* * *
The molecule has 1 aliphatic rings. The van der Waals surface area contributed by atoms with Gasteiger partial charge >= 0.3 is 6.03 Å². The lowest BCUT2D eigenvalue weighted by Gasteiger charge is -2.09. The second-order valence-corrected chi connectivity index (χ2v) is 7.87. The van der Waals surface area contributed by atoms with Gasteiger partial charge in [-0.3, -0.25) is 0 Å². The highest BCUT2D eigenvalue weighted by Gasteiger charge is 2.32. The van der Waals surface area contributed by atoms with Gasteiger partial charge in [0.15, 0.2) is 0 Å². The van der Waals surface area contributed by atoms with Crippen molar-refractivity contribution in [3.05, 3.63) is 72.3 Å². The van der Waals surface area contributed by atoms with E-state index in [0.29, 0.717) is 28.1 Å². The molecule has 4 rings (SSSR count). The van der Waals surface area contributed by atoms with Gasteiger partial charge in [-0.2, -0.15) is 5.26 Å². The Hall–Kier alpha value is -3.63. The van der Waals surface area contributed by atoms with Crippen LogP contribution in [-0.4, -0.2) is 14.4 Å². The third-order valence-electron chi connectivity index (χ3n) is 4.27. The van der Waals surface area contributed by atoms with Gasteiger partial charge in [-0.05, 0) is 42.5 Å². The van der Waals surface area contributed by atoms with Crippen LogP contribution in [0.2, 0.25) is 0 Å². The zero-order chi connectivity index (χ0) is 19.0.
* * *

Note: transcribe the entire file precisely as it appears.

The molecule has 1 aliphatic rings. The van der Waals surface area contributed by atoms with Gasteiger partial charge >= 0.3 is 6.03 Å². The lowest BCUT2D eigenvalue weighted by Gasteiger charge is -2.09. The second-order valence-corrected chi connectivity index (χ2v) is 7.87. The van der Waals surface area contributed by atoms with Gasteiger partial charge in [-0.3, -0.25) is 0 Å². The highest BCUT2D eigenvalue weighted by Gasteiger charge is 2.32. The van der Waals surface area contributed by atoms with Gasteiger partial charge in [0.15, 0.2) is 0 Å². The van der Waals surface area contributed by atoms with Crippen molar-refractivity contribution in [3.05, 3.63) is 72.3 Å². The van der Waals surface area contributed by atoms with E-state index in [0.29, 0.717) is 28.1 Å². The molecule has 4 rings (SSSR count). The van der Waals surface area contributed by atoms with Gasteiger partial charge in [-0.2, -0.15) is 5.26 Å². The Hall–Kier alpha value is -3.63. The van der Waals surface area contributed by atoms with Crippen LogP contribution in [-0.4, -0.2) is 14.4 Å². The third-order valence-electron chi connectivity index (χ3n) is 4.27. The van der Waals surface area contributed by atoms with Gasteiger partial charge in [-0.05, 0) is 42.5 Å². The van der Waals surface area contributed by atoms with Crippen LogP contribution in [0.2, 0.25) is 0 Å². The zero-order chi connectivity index (χ0) is 19.0.